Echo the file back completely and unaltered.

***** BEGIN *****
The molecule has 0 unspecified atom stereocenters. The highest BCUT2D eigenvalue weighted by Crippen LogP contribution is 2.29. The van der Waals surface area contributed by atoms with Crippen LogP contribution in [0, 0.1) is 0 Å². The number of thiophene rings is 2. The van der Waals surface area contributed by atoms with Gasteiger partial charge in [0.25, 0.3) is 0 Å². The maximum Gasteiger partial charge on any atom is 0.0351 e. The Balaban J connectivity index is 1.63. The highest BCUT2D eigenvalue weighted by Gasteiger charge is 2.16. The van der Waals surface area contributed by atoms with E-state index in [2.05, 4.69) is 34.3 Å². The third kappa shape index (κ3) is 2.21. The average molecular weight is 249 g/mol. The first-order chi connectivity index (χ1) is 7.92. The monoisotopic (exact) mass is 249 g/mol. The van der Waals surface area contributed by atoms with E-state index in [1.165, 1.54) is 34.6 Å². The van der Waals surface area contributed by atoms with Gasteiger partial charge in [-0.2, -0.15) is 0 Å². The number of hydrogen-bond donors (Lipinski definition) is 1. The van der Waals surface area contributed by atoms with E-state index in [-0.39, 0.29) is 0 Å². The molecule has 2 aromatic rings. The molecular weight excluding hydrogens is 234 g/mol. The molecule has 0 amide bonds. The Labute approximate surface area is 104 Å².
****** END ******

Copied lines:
The molecule has 0 unspecified atom stereocenters. The highest BCUT2D eigenvalue weighted by Crippen LogP contribution is 2.29. The van der Waals surface area contributed by atoms with Crippen LogP contribution in [0, 0.1) is 0 Å². The number of thiophene rings is 2. The van der Waals surface area contributed by atoms with Gasteiger partial charge in [0.25, 0.3) is 0 Å². The maximum Gasteiger partial charge on any atom is 0.0351 e. The Balaban J connectivity index is 1.63. The highest BCUT2D eigenvalue weighted by Gasteiger charge is 2.16. The van der Waals surface area contributed by atoms with E-state index in [2.05, 4.69) is 34.3 Å². The third kappa shape index (κ3) is 2.21. The average molecular weight is 249 g/mol. The first-order chi connectivity index (χ1) is 7.92. The monoisotopic (exact) mass is 249 g/mol. The van der Waals surface area contributed by atoms with E-state index in [1.165, 1.54) is 34.6 Å². The van der Waals surface area contributed by atoms with Gasteiger partial charge in [-0.2, -0.15) is 0 Å². The number of hydrogen-bond donors (Lipinski definition) is 1. The van der Waals surface area contributed by atoms with E-state index in [-0.39, 0.29) is 0 Å². The molecule has 2 aromatic rings. The molecular weight excluding hydrogens is 234 g/mol. The molecule has 0 amide bonds. The Labute approximate surface area is 104 Å².